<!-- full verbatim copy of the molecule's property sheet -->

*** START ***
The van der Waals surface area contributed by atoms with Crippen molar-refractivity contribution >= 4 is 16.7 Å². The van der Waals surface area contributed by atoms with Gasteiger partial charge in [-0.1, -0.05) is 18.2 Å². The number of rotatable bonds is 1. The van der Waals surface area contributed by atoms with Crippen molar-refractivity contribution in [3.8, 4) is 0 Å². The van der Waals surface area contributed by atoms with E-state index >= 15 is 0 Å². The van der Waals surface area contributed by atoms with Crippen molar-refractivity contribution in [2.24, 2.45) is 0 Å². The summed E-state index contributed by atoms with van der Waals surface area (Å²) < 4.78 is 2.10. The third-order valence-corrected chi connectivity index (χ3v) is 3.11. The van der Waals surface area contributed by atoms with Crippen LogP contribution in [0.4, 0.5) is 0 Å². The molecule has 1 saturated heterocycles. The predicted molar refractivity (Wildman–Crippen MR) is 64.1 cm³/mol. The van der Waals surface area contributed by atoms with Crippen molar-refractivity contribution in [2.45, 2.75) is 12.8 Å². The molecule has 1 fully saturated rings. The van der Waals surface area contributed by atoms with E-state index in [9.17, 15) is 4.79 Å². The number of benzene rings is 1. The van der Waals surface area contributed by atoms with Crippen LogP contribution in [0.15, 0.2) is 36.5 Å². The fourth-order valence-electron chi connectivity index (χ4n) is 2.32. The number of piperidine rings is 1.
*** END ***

The van der Waals surface area contributed by atoms with Crippen molar-refractivity contribution >= 4 is 16.7 Å². The van der Waals surface area contributed by atoms with Gasteiger partial charge in [-0.1, -0.05) is 18.2 Å². The number of rotatable bonds is 1. The van der Waals surface area contributed by atoms with Crippen molar-refractivity contribution in [3.8, 4) is 0 Å². The van der Waals surface area contributed by atoms with E-state index >= 15 is 0 Å². The van der Waals surface area contributed by atoms with Crippen molar-refractivity contribution in [2.24, 2.45) is 0 Å². The summed E-state index contributed by atoms with van der Waals surface area (Å²) < 4.78 is 2.10. The third-order valence-corrected chi connectivity index (χ3v) is 3.11. The van der Waals surface area contributed by atoms with Crippen LogP contribution in [0.4, 0.5) is 0 Å². The molecule has 1 saturated heterocycles. The predicted molar refractivity (Wildman–Crippen MR) is 64.1 cm³/mol. The van der Waals surface area contributed by atoms with Crippen molar-refractivity contribution in [2.45, 2.75) is 12.8 Å². The molecule has 1 fully saturated rings. The van der Waals surface area contributed by atoms with E-state index in [9.17, 15) is 4.79 Å². The number of benzene rings is 1. The van der Waals surface area contributed by atoms with Crippen LogP contribution in [0.15, 0.2) is 36.5 Å². The fourth-order valence-electron chi connectivity index (χ4n) is 2.32. The number of piperidine rings is 1.